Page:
We pride ourselves on high academic quality as one of our core values. Grades from Internationella Engelska Skolan, including national tests and final grades, are carefully controlled so they give an accurate picture of students’ achievements and we can assess quality in our schools.
Now IES is calling for improvements for all schools throughout Sweden, whether municipal or free, including a more accurate grading system and national tests in all subjects.
Mr Damian Brunker, head of academics for IES, uses grade tracking systems to monitor IES’ results. He and two school managers (skolchefer) go through all data with each school during yearly quality talks focussed on ensuring that grading is correct. Teachers receive ongoing feedback to help them grade correctly.
He said: “Students grades’ must fairly reflect their knowledge and understanding after the work they and their teachers have put in. This is something that we take very seriously and discuss every year. 'Integrity in Grading and Assessment' is enshrined in our ethical guidelines, signed by all staff.
“We are doing everything possible in the current system to ensure our grades are set with integrity. However, the assessment system in Sweden has weaknesses and we want to be part of a conversation about working together and improving it. There should be national tests in all subjects, these should be anonymised, not marked by teachers who know those students. Grading systems should be precise and able to measure fact-based knowledge. There should also be more exemplar work so that those setting grades can clearly understand what the requirements are. We hope the new government will focus on quality in education and would welcome the chance to participate in such a project.
"National data and Stockholmsprovet, both show that IES students receive the grades that they deserve - meaning every one of our students can be proud that they have earned their grades through hard-work and dedication. Our grade tracking system is used to identify, where grades may not be in line with normal patterns for that school, municipality, the country and IES. This tool helps us ascertain whether high results are due to excellent teaching and student achievement, or whether there is confusion over grading criteria. The next step is to build banks of example work to ensure we have the same standards across all schools.”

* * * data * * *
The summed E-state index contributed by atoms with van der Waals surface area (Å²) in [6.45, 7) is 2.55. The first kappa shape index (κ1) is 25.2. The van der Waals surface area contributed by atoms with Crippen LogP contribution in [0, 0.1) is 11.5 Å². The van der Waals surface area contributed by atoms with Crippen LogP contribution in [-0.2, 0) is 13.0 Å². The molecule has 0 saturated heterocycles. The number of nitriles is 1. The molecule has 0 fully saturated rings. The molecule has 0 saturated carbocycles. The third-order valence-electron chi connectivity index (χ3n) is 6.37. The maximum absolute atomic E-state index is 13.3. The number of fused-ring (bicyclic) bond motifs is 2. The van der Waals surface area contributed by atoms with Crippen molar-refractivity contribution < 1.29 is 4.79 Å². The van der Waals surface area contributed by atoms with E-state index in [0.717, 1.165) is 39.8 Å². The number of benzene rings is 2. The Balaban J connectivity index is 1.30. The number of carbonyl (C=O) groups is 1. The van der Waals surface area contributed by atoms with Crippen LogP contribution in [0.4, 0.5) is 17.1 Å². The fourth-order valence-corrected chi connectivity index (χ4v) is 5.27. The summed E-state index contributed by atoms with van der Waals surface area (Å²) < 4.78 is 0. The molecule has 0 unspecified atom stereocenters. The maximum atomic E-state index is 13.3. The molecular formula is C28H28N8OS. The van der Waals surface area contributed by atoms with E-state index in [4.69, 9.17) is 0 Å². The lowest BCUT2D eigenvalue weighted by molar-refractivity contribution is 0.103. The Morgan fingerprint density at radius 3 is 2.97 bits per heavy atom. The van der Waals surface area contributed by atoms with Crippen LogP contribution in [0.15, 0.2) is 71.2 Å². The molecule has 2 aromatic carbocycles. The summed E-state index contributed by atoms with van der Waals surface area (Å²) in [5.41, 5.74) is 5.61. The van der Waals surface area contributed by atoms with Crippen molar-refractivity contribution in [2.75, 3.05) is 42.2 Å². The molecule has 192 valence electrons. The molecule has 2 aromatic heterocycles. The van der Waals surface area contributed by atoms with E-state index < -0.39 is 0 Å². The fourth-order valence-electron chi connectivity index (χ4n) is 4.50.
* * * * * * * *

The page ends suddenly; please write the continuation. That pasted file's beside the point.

The ethos of the organisation, which everyone is expected to live up to, means a far higher proportion of students from Internationella Engelska Skolan are able to achieve good grades (A-C).
The safe, calm environment provides an ideal atmosphere for learning. Students benefit from a school where they can concentrate on lessons without distractions or fear of bullying and achieve their high academic expectations. Lessons are structured, teacher-led, and used fully, so students learn as much as possible. Regular assessment means students and parents know where to focus their efforts.
Students have homework and are encouraged to attend academic surgeries if they need extra help, or want extra challenges.
Academic managers, subject leaders and heads of department work to ensure that students have everything needed for academic success. Student care teams and strong school leaders maintain the calm environment, while mentor teachers provide personal contact for each student.
All of this enables each child to shine their brightest and to use their time at school to meet their full potential.
A higher proportion of IES students take national tests. In mathematics, English and Swedish, the only subjects where firm conclusions can be reached, Skolverket's figures show that IES final grades are closer to the national test results when compared to municipalities and free schools.
The concept of the right grade is highly debatable within the context of the current system. IES welcomes feedback and suggestions on how we further can improve grading, such as Skolinspektionen’s review of national test grading.